Document Type


Date of Award


Degree Name

Doctor of Philosophy in Chemical Engineering - (Ph.D.)


Chemical and Materials Engineering

First Advisor

Gennady Gor

Second Advisor

Edward L. Dreyzin

Third Advisor

Alexei Khalizov

Fourth Advisor

Joshua Young

Fifth Advisor

Christopher Rasmusse


The dissertation studies methods for mesoporous materials characterization using adsorption at various levels of scale and complexity. It starts with the topic introduction, necessary notations and definitions, recognized standards, and a literature review.

Synthesis of novel materials requires tailoring of the characterization methods and their thorough testing. The second chapter presents a nitrogen adsorption characterization study for silica colloidal crystals (synthetic opals). These materials have cage-like pores in the range of tens of nanometers. The adsorption model can be described within a macroscopic approach, based on the Derjaguin-Broekhoff-de Boer (DBdB) theory of capillary condensation. A kernel of theoretical isotherms is built and applied to the solution of the adsorption integral equation to derive the pore-size distribution from experimental data. The technique is validated with a surface modification of the samples so that it changes the interaction but not the pore size.

The second chapter deals with the characterization of three-dimensional ordered mesoporous (3DOm) carbons. Similar to opals, these materials have cage-like mesopores, however, these pores are connected with large windows. These windows affect the adsorption process and calculated pore-size distributions. The grand canonical Monte Carlo simulations with derived solid-fluid potentials, which take into account the 3DOm carbons geometry, confirm the critical role of interconnections, their size, and number, for correct interpretation of adsorption data for the PSD calculations.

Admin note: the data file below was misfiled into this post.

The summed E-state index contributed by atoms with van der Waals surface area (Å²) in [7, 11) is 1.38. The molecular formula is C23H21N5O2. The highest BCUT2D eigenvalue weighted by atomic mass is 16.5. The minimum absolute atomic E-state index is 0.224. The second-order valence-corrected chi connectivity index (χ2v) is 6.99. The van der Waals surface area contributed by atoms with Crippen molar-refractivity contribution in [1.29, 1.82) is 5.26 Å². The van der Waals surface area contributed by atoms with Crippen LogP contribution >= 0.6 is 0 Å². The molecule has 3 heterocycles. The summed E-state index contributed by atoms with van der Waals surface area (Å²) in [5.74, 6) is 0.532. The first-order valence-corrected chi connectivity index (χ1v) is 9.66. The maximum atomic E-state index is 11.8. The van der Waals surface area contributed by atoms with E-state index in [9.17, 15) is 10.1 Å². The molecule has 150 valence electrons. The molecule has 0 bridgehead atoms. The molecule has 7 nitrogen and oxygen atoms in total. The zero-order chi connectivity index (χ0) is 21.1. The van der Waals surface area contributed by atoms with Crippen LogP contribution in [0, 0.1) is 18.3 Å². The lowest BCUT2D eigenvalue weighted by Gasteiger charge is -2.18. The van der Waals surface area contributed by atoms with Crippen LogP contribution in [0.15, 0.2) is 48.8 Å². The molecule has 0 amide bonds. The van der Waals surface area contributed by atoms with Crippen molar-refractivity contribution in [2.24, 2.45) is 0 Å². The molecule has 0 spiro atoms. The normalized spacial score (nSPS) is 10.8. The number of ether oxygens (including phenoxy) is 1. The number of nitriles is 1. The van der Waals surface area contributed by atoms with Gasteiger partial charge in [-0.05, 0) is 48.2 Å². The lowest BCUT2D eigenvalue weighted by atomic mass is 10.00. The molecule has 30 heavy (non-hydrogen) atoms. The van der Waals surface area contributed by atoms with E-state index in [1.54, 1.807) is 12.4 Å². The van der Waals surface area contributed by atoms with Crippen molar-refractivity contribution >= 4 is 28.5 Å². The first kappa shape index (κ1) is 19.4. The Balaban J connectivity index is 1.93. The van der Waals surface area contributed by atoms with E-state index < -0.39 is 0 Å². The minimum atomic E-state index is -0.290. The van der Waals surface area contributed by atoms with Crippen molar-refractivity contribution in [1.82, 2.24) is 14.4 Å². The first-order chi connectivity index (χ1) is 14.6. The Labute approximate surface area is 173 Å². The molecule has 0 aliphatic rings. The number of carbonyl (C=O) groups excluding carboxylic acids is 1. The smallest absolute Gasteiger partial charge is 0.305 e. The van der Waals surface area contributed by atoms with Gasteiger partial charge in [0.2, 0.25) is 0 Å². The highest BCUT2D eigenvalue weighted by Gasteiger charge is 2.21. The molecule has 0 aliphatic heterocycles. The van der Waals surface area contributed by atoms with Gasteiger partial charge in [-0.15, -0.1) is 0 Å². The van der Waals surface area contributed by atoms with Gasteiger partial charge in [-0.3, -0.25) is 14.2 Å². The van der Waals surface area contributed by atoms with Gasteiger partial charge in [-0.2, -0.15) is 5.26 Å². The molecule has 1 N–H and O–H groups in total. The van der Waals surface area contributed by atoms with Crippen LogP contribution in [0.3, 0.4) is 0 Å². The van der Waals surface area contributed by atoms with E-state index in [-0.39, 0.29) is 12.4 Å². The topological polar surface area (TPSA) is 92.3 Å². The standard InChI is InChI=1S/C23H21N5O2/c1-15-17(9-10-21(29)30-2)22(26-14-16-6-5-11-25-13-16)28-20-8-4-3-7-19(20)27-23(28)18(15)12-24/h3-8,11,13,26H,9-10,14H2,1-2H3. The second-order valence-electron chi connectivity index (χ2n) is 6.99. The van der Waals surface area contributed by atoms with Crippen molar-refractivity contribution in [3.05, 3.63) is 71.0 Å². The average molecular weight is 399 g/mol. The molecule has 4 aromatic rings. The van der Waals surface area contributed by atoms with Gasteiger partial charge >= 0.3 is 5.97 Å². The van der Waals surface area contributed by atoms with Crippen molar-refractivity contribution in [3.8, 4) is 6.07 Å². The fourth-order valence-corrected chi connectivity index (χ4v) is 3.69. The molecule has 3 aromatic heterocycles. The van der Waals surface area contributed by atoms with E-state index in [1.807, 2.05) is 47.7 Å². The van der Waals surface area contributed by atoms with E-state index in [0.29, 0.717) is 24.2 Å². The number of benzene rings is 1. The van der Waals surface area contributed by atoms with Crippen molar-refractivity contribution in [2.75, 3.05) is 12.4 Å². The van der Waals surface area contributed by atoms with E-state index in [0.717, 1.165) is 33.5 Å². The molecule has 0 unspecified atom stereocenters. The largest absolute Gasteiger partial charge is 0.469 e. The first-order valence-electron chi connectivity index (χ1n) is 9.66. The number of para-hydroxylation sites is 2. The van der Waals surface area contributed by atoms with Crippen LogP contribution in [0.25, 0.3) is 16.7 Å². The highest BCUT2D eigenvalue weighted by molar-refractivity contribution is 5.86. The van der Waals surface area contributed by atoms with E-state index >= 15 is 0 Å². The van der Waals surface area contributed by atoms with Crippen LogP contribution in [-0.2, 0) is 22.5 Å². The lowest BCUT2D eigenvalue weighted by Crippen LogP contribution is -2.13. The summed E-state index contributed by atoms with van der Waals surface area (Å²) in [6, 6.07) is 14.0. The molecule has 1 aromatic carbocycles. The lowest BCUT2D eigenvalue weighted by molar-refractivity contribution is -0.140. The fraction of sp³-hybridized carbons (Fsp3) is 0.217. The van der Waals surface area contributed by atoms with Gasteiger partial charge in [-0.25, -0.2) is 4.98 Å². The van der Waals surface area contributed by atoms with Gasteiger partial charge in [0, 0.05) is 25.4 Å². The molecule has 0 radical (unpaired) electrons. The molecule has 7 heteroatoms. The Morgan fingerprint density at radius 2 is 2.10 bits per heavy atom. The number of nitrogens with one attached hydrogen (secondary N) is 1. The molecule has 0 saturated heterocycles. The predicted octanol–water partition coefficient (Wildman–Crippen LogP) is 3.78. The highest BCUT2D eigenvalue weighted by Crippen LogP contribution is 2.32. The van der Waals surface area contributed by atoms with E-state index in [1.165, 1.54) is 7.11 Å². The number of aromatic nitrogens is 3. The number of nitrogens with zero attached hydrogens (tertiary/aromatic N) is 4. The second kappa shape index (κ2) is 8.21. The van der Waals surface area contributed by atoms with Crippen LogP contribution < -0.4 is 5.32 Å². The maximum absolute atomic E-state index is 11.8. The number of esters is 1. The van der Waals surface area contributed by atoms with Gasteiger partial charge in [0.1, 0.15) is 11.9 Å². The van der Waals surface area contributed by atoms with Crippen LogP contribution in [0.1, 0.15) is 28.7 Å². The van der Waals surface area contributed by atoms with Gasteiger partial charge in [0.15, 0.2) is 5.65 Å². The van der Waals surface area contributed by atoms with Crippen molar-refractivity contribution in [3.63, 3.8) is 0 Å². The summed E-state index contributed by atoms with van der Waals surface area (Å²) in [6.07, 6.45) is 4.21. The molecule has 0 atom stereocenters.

The fourth chapter discusses a method for the pore size estimation that can serve as an alternative to the adsorption isotherms analysis. It is based on measurements of elastic properties of liquid that can be useful for the pore size estimation. A Vycor glass sample, a disordered mesoporous material with channel-like pores having a characteristic size of ca. 6-8 nm, is considered. The changes in longitudinal and shear moduli from the experimental data and molecular simulations are predicted with a near-quantitative agreement. Then, it follows by their relation of the moduli to the pore size, which is promising for characterization.

The last fifth chapter considers a promising Monte Carlo method, the Kinetic Monte Carlo (kMC) algorithm. This method is efficient for the vapor-liquid equilibrium prediction in dense regions. This chapter shows a benchmark with conventional Metropolis et al algorithms as well as a parallelization scheme of the kMC algorithm.



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